We Wanted a Revolution: Black Radical Women, 1965–85: Brooklyn Museum | Brooklyn, NYC

21 April - 17 September 2017
Overview

This exhibition presents the work of more than forty artists and activists who built their careers—and committed themselves to political change—during a time of social tumult in the United States. Beginning in the 1960s, a number of movements to combat social injustice emerged, with the Black Power, Civil Rights, and Women’s Movements chief among them. As active participants in the contemporary art world, the artists in this exhibition created their own radical feminist thinking—working broadly, on multiple fronts—to combat sexism, racism, homophobia, and classism, in the art world and within their local communities.

As the second-wave Feminist Movement gained strength in the 1970s, women of color found themselves working with, and at times in opposition to, the largely white, middle-class women primarily responsible for establishing the tone, priorities, and methods of the fight for gender equity in the United States. Whether the term feminism was used or not—and in communities of color, it often was not—black women envisioned a revolution against the systems of oppression they faced in the art world and the culture at large.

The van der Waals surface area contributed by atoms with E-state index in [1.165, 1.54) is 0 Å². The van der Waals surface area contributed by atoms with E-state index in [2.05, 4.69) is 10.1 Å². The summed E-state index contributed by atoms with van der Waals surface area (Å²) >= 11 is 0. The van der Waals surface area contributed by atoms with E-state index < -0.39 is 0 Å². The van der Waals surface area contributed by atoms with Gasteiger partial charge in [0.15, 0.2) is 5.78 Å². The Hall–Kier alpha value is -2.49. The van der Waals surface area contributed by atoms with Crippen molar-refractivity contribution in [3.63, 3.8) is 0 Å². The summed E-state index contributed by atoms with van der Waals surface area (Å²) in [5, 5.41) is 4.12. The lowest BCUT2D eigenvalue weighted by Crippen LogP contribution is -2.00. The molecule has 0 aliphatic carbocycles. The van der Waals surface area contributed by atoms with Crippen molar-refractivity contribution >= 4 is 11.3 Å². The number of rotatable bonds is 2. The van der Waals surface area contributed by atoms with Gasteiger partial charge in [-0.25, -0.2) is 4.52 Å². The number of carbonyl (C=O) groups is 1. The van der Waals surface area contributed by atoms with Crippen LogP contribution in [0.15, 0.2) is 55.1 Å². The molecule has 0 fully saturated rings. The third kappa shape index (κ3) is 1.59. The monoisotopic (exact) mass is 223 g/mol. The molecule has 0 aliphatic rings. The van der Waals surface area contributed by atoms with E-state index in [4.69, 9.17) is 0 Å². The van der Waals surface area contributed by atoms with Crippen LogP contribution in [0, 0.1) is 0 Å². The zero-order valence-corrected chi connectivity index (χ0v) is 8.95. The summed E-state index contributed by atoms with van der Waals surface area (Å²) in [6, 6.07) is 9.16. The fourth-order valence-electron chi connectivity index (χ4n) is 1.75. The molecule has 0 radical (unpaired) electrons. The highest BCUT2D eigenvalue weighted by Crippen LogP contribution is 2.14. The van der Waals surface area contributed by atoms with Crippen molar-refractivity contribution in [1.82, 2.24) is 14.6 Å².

The artists of We Wanted a Revolution employed the emerging methods of conceptual art, performance, film, and video, along with more traditional forms, including printmaking, photography, and painting. Whatever the medium, their innovative art-making reflected their own aesthetic, cultural, and political priorities.

Favoring radical transformation over reformist gestures, these activist artists wanted more than just recognition within the existing professional art world. Instead, their aim was to revolutionize the art world itself, making space for the many and varied communities of people it had largely ignored. The art included here captures this urgent imperative, advanced by a group of artists who were politically active, socially engaged, and culturally responsive. Their dynamic work reveals anew just how contested the histories of art and social change in the later twentieth century remain for us today.

We Wanted a Revolution: Black Radical Women, 1965–85 is organized by Catherine Morris, Sackler Family Senior Curator for the Elizabeth A. Sackler Center for Feminist Art, and Rujeko Hockley, former Assistant Curator of Contemporary Art, with Allie Rickard, Curatorial Assistant, Elizabeth A. Sackler Center for Feminist Art, Brooklyn Museum.

Installation Views
Works